Social Security and Your Retirement Plan


Social Security income is a significant retirement asset that, for most Americans, serves as a core component of their retirement plan. As a government-backed, inflation-adjusted monthly income for life, these benefits help manage longevity, inflation, and market risks.

Those who qualify for retirement benefits can claim as early as 62 and as late as 70. When you begin collecting Social Security determines how much income you receive. One of the “hotter” topics in retirement income planning has been how to help individuals strategize their Social Security claiming decisions to maximize their benefits.

The rules for calculating and claiming Social Security are complex and confusing; however, generally, those who claim early could see as much as 30% less income than those who wait until age 70, who will receive the maximum amount available. There are also options for spousal and survivor benefits, which have additional eligibility rules and calculations. Consideration should be given to a number of factors, including life expectancy, health, and specific income needs. Without proper analysis, claiming benefits at the ‘wrong’ time could materially impact your resulting retirement income plan.

How someone views Social Security within their retirement income plan will often drive their claiming decision. There are three primary viewpoints on Social Security income’s role in a retirement plan:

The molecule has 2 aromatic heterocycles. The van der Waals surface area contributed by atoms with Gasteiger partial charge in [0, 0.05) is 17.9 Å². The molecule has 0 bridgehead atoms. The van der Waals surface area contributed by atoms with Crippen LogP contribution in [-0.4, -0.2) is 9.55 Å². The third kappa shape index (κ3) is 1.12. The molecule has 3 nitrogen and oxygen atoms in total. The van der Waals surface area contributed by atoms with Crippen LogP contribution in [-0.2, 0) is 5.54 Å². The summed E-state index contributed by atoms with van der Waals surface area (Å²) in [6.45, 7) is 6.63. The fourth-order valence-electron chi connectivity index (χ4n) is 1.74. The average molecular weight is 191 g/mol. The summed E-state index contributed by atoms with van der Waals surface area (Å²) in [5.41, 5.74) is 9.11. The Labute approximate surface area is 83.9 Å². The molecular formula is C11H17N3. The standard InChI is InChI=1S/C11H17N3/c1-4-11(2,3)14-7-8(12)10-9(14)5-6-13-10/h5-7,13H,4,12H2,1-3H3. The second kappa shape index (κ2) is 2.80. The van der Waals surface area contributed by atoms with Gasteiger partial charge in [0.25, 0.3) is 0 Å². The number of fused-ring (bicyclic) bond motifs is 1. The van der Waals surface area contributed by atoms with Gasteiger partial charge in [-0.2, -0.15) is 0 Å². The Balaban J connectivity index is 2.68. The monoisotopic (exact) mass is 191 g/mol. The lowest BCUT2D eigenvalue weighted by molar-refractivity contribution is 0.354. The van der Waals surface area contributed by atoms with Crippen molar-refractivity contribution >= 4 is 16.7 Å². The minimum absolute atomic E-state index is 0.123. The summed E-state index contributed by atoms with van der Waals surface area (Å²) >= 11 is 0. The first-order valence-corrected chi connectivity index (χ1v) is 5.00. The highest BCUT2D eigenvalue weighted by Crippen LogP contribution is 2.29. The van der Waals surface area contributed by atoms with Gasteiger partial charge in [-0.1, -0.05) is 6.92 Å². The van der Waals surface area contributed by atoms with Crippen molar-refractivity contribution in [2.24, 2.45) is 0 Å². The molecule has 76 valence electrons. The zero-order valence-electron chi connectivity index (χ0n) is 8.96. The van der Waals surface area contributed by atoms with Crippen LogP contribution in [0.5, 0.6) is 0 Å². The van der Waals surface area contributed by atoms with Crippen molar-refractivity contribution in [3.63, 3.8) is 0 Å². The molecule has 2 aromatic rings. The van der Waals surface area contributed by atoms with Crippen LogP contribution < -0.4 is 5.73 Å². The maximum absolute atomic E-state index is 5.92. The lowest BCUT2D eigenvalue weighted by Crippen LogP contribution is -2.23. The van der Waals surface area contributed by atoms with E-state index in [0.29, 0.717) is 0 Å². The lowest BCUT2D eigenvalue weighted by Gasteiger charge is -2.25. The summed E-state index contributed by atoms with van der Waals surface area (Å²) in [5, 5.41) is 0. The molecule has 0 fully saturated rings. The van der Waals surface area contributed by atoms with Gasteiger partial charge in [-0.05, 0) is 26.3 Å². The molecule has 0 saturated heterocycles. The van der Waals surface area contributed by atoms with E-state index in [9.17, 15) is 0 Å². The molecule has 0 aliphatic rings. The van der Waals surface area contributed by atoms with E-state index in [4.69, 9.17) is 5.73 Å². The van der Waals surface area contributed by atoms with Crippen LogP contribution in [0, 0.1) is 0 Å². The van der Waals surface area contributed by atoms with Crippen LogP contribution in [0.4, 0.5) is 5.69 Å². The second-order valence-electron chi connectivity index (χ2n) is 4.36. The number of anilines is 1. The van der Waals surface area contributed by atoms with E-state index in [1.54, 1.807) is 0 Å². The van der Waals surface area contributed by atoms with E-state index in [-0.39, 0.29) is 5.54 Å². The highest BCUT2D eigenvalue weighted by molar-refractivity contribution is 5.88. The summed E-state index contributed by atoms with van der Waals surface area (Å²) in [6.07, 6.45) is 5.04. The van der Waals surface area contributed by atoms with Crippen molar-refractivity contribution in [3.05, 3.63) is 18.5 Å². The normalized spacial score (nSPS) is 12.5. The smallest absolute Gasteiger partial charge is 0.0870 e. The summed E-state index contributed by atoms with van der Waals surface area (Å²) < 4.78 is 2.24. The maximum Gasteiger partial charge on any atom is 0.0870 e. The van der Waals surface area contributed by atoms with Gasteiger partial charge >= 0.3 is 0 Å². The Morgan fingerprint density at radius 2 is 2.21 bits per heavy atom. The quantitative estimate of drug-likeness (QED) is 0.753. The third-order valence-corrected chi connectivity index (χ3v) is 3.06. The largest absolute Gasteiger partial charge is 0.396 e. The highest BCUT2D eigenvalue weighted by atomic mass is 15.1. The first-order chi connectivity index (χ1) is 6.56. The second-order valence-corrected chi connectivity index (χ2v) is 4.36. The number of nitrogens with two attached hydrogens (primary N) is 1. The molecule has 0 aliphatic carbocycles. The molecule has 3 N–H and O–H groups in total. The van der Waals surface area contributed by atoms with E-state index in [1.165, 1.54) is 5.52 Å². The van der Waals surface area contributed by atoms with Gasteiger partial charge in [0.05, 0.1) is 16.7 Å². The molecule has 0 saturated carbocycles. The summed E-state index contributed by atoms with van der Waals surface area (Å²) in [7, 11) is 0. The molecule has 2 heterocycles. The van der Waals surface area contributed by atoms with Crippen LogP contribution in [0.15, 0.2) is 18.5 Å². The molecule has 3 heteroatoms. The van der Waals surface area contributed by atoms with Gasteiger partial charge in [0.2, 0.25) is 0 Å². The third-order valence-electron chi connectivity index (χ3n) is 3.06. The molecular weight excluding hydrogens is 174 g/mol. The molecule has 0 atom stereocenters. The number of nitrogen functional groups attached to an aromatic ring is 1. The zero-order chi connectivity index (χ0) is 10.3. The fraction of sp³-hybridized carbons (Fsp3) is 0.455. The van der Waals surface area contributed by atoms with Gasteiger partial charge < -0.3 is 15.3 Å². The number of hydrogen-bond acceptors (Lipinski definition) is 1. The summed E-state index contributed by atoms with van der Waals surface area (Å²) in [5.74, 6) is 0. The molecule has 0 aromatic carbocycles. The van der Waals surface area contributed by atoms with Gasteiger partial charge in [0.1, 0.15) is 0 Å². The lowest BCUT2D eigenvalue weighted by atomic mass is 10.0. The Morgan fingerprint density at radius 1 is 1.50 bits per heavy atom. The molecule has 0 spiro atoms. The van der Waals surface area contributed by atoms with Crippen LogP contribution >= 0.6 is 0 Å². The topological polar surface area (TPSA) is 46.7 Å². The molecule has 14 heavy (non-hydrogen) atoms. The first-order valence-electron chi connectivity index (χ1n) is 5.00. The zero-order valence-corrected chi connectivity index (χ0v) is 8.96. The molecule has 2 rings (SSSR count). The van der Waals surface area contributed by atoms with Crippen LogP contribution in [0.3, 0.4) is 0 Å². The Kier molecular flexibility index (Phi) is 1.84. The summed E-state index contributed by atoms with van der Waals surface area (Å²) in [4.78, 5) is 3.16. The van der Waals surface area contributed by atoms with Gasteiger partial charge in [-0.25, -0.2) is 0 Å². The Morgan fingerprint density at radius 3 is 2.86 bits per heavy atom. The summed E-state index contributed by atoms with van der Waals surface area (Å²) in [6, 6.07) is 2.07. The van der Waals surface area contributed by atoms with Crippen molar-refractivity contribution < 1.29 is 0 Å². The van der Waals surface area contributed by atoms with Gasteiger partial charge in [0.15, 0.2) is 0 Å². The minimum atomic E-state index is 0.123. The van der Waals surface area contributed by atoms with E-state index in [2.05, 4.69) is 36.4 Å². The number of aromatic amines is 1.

1. Insurance – Social Security income is inflation-adjusted and government-backed. With lifetime cash flows, they mitigate longevity, inflation, and market risk for retirees. This viewpoint sees social security as a way to avoid outliving your money, especially for those who underestimate their life expectancy. The goal is to delay claiming early and take advantage of the higher payments after Full Retirement Age, as it will really pay off if one experiences a long retirement.
  2. Investment – This probability-based viewpoint sees Social Security benefits as an opportunity to claim benefits early and invest them for higher returns. This approach amplifies the risk associated with these funds since the returns are not guaranteed. It also reduces the amount of monthly income available later in life when other savings may be exhausted.
  3. Lifetime Annuity – Some compare Social Security benefits to a commercial annuity and frame it as an annuity purchase. Delaying benefits should be one of the first considerations for someone considering an annuity since the implied payout rate for Social Security is better than commercial products available in the market.

For someone living to their life expectancy, it should not matter in principle what age someone claims their benefits. The increase in benefits from delay should precisely offset the fewer years that benefits will subsequently be received. It is important to note that the current actuarial tables used to calculate life expectancy are based on 1983 data. Given the increase in life expectancy over the last 40 years, it is helpful to think about the claiming decision in terms of how it plays out for a long or short retirement.

The consequences of different outcomes are summarized in the table below*.

Claim Early Claim Late
Short Retirement Worked Out Minimal Harm Done
Long Retirement Permanent Reduced Lifestyle Permanent Increased Lifestyle

The decision about when to start taking Social Security benefits should not be taken lightly. Regardless of how you view Social Security benefits, it is highly recommended that you perform an analysis to determine the best time to claim your benefits.

*Source: Retirement Planning Guidebook, 2nd edition by Wade Pfau, 2023.

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